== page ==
I don’t know what’s going on, but wow!
Three years have passed since Season 1. As before, the main character is the mysterious Babar-esque elephant immigrant known as Michael Elizondo, with his recently made best friend, the reckless investigative reporter Hector McKeagh the beaver.
Season 2 continues the elaborate comic-art “crime noir” mystery set in an early 20th-century steampunk version of New York City populated with humans, anthropomorphic animals and flying-saucer aliens.
Translation by Anna Provitola, Los Angeles, Humanoids, Inc., January 2014, hardcover $39.95 (358 [+ 1] pages).
Sorry. After a successful Kickstarter campaign last year, Rachele Aragno (and her associates, Dave Ryan and Robert J. Sodaro) announced that Owl Girls will soon be available from Red Anvil Comics — you can check it out at their web site. “Not everything is as it seems, especially in the SoHo district of 1940’s New York City. No, in fact, things are not always quite what they seem. There are shadows and alleyways of the world that are not normally traversed by mortal men, and in those shadowy realms, there exist things that must be dealt with by those that can divine their presence and root out that evil. This is the world of the Owl Girls, a trio of sisters who for reasons that pass understanding have the heads of Owls and the bodies of human women. Virtually every culture in the world offers up myths and legends about the nature of Owls, and we here in America are no different. These three women (Magda, Martha, and Maggie) are attempting to live normal lives, only they have mystical abilities, oh yes, and they talk to Death; an old woman who visits them at odd moments during the day, and whose bidding they sometimes do.” Got all that?
The only furry comic of note to make the May 2014 bestsellers list was Guardians of the Galaxy #15 at 25, so I’ll add that this month actually sees not one, but two furry takes on War of the Worlds, and I’m excited about both of them.
Which will be the best (or will Alan Moore’s Dr. Moreau vs. Martians still be the best furry War of the Worlds take)?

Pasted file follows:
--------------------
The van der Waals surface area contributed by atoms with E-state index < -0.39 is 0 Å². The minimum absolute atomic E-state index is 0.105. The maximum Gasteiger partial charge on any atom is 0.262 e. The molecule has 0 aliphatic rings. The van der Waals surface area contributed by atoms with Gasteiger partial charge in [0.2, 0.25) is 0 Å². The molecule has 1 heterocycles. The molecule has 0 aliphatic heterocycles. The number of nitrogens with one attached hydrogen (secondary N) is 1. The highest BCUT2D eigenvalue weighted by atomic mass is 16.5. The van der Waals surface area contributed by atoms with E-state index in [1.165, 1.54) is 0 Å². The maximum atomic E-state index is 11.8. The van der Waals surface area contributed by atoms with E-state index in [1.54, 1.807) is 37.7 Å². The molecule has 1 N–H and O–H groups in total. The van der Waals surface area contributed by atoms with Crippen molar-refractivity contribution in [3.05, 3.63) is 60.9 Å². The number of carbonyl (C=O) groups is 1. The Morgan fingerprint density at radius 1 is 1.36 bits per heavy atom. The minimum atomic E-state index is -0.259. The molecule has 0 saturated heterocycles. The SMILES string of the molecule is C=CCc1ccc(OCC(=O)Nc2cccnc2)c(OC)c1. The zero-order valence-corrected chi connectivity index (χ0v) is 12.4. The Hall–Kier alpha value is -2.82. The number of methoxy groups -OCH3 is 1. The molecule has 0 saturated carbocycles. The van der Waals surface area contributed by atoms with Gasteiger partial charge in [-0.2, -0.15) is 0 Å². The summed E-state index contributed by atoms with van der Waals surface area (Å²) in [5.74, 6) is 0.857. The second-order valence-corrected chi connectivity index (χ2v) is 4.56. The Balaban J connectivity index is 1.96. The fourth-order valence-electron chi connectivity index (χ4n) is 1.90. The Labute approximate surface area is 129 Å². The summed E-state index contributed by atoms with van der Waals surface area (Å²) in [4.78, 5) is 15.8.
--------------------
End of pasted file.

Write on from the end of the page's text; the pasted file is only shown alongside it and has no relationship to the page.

Written by DarkWingDude (aka Equestrian Horse Wrangler) and drawn by Brooke Scovil, At Arm's Length focuses primarily on three women who are emigrants from a hidden society of four-armed magical beings. Our heroines, Ally (rabbit; specializes in illusions) Sheila (kangaroo; the most direct, forthright member of the trio) and Reece (fox; psychic and generally peculiar) appreciate the mortal world to the point where they put the smackdown on magical threats that mundane authorities simply cannot handle.
Those who choose to support the strip via Patreon can gain access to web badges and wallpapers available nowhere else, and can even introduce new characters with speaking parts.
Joann Sfar is probably best-known in the furry community as the author of Le Chat du Rabbin/The Rabbi’s Cat (art by Antoine Delesvaux); the 2003-2006 five-album bandes dessinés, and especially the 2011 animated feature which he directed, released in the U.S. in 2013, featuring a talking cat in Algiers in the 1920s.
Sfar has written other unusual anthropomorphic comics drawn by other artists, such as the 2003-2009 three-volume Socrates the Half-Dog/Socrate le Demi-Chien with art by Christophe Blain, about Héraclès’ semi-divine dog in mythological ancient Greece. In Jeangot, Sfar has begun a new, all-funny-animal cartoon-art series, drawn by Clément Oubrerie, that carries “bizarreness” to a new extreme.